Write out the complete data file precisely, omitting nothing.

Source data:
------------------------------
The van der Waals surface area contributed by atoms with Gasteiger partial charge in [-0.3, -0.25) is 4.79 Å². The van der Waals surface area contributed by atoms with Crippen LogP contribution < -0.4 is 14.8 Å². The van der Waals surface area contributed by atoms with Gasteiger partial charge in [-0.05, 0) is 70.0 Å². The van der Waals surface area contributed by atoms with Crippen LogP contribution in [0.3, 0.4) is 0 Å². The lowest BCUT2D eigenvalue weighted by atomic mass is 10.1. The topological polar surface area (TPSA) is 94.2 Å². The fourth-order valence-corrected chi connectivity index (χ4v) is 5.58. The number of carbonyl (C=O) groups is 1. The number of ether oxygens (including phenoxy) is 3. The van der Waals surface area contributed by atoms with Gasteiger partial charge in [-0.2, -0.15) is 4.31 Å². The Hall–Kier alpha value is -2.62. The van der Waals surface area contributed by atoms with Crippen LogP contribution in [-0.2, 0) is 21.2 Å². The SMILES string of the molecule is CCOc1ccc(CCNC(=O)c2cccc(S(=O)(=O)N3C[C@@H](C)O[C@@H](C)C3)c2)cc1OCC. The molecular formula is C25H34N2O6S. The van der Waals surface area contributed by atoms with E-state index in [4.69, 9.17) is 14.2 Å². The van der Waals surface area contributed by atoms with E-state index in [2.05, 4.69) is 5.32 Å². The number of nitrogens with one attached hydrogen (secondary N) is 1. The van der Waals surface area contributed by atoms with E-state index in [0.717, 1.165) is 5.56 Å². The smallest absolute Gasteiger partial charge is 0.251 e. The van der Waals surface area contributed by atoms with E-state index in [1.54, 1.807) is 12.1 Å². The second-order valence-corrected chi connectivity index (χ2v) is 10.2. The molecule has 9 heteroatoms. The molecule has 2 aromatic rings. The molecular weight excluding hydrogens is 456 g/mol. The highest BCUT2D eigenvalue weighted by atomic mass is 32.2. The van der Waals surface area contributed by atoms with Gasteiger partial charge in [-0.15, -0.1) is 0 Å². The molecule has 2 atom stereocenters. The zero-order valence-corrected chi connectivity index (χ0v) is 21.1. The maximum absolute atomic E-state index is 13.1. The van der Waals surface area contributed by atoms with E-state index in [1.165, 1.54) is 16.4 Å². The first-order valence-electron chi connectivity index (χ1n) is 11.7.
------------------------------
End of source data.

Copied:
The van der Waals surface area contributed by atoms with Gasteiger partial charge in [-0.3, -0.25) is 4.79 Å². The van der Waals surface area contributed by atoms with Crippen LogP contribution < -0.4 is 14.8 Å². The van der Waals surface area contributed by atoms with Gasteiger partial charge in [-0.05, 0) is 70.0 Å². The van der Waals surface area contributed by atoms with Crippen LogP contribution in [0.3, 0.4) is 0 Å². The lowest BCUT2D eigenvalue weighted by atomic mass is 10.1. The topological polar surface area (TPSA) is 94.2 Å². The fourth-order valence-corrected chi connectivity index (χ4v) is 5.58. The number of carbonyl (C=O) groups is 1. The number of ether oxygens (including phenoxy) is 3. The van der Waals surface area contributed by atoms with Gasteiger partial charge in [-0.2, -0.15) is 4.31 Å². The Hall–Kier alpha value is -2.62. The van der Waals surface area contributed by atoms with Crippen LogP contribution in [-0.2, 0) is 21.2 Å². The SMILES string of the molecule is CCOc1ccc(CCNC(=O)c2cccc(S(=O)(=O)N3C[C@@H](C)O[C@@H](C)C3)c2)cc1OCC. The molecular formula is C25H34N2O6S. The van der Waals surface area contributed by atoms with E-state index in [4.69, 9.17) is 14.2 Å². The van der Waals surface area contributed by atoms with E-state index in [2.05, 4.69) is 5.32 Å². The number of nitrogens with one attached hydrogen (secondary N) is 1. The van der Waals surface area contributed by atoms with E-state index in [0.717, 1.165) is 5.56 Å². The smallest absolute Gasteiger partial charge is 0.251 e. The van der Waals surface area contributed by atoms with E-state index in [1.54, 1.807) is 12.1 Å². The second-order valence-corrected chi connectivity index (χ2v) is 10.2. The molecule has 9 heteroatoms. The molecule has 2 aromatic rings. The molecular weight excluding hydrogens is 456 g/mol. The highest BCUT2D eigenvalue weighted by atomic mass is 32.2. The van der Waals surface area contributed by atoms with Gasteiger partial charge in [-0.15, -0.1) is 0 Å². The molecule has 2 atom stereocenters. The zero-order valence-corrected chi connectivity index (χ0v) is 21.1. The maximum absolute atomic E-state index is 13.1. The van der Waals surface area contributed by atoms with E-state index in [1.165, 1.54) is 16.4 Å². The first-order valence-electron chi connectivity index (χ1n) is 11.7.